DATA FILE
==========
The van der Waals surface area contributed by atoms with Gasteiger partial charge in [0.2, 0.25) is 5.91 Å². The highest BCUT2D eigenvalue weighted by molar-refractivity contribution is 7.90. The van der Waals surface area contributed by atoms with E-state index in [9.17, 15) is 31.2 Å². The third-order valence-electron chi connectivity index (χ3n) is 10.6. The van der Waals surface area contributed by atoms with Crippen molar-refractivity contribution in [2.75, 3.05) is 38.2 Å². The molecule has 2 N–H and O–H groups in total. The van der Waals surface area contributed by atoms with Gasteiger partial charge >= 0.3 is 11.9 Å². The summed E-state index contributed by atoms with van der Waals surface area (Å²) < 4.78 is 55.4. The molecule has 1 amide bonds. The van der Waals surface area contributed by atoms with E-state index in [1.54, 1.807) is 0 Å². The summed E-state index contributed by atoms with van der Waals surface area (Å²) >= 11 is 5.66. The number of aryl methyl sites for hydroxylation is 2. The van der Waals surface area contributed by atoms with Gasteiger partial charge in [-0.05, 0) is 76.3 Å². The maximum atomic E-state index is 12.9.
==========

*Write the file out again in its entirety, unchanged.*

The van der Waals surface area contributed by atoms with Gasteiger partial charge in [0.2, 0.25) is 5.91 Å². The highest BCUT2D eigenvalue weighted by molar-refractivity contribution is 7.90. The van der Waals surface area contributed by atoms with E-state index in [9.17, 15) is 31.2 Å². The third-order valence-electron chi connectivity index (χ3n) is 10.6. The van der Waals surface area contributed by atoms with Crippen molar-refractivity contribution in [2.75, 3.05) is 38.2 Å². The molecule has 2 N–H and O–H groups in total. The van der Waals surface area contributed by atoms with Gasteiger partial charge >= 0.3 is 11.9 Å². The summed E-state index contributed by atoms with van der Waals surface area (Å²) < 4.78 is 55.4. The molecule has 1 amide bonds. The van der Waals surface area contributed by atoms with E-state index in [1.54, 1.807) is 0 Å². The summed E-state index contributed by atoms with van der Waals surface area (Å²) >= 11 is 5.66. The number of aryl methyl sites for hydroxylation is 2. The van der Waals surface area contributed by atoms with Gasteiger partial charge in [-0.05, 0) is 76.3 Å². The maximum atomic E-state index is 12.9.